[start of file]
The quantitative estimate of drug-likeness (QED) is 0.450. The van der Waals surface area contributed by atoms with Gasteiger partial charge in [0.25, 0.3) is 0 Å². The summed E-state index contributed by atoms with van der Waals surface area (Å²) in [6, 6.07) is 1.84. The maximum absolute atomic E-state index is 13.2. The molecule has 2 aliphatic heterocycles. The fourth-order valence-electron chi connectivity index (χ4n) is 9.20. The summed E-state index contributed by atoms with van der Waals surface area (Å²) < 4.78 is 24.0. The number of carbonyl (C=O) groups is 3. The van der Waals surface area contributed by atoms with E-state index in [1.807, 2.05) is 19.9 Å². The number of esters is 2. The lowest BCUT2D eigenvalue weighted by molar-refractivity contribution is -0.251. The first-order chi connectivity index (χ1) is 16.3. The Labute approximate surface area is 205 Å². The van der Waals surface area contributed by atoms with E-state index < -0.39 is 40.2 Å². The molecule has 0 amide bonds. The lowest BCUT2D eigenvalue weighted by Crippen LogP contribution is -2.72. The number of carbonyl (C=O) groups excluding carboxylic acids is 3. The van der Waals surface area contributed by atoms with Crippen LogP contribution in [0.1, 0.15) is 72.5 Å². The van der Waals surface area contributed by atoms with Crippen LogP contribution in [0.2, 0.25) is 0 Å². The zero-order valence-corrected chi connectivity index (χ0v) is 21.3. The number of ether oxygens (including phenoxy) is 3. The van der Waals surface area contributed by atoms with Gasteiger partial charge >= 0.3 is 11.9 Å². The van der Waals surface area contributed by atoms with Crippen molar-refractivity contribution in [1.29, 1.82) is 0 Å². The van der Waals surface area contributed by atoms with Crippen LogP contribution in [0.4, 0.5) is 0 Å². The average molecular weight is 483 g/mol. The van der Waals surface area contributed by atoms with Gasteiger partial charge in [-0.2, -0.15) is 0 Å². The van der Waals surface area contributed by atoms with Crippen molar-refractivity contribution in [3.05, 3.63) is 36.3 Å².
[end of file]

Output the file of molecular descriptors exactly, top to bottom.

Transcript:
The quantitative estimate of drug-likeness (QED) is 0.450. The van der Waals surface area contributed by atoms with Gasteiger partial charge in [0.25, 0.3) is 0 Å². The summed E-state index contributed by atoms with van der Waals surface area (Å²) in [6, 6.07) is 1.84. The maximum absolute atomic E-state index is 13.2. The molecule has 2 aliphatic heterocycles. The fourth-order valence-electron chi connectivity index (χ4n) is 9.20. The summed E-state index contributed by atoms with van der Waals surface area (Å²) < 4.78 is 24.0. The number of carbonyl (C=O) groups is 3. The van der Waals surface area contributed by atoms with E-state index in [1.807, 2.05) is 19.9 Å². The number of esters is 2. The lowest BCUT2D eigenvalue weighted by molar-refractivity contribution is -0.251. The first-order chi connectivity index (χ1) is 16.3. The Labute approximate surface area is 205 Å². The van der Waals surface area contributed by atoms with E-state index < -0.39 is 40.2 Å². The molecule has 0 amide bonds. The lowest BCUT2D eigenvalue weighted by Crippen LogP contribution is -2.72. The number of carbonyl (C=O) groups excluding carboxylic acids is 3. The van der Waals surface area contributed by atoms with Crippen LogP contribution in [0.1, 0.15) is 72.5 Å². The van der Waals surface area contributed by atoms with Crippen LogP contribution in [0.2, 0.25) is 0 Å². The zero-order valence-corrected chi connectivity index (χ0v) is 21.3. The number of ether oxygens (including phenoxy) is 3. The van der Waals surface area contributed by atoms with Gasteiger partial charge >= 0.3 is 11.9 Å². The van der Waals surface area contributed by atoms with Crippen molar-refractivity contribution in [1.29, 1.82) is 0 Å². The van der Waals surface area contributed by atoms with Crippen LogP contribution in [0.4, 0.5) is 0 Å². The average molecular weight is 483 g/mol. The van der Waals surface area contributed by atoms with Gasteiger partial charge in [-0.2, -0.15) is 0 Å². The van der Waals surface area contributed by atoms with Crippen molar-refractivity contribution in [3.05, 3.63) is 36.3 Å².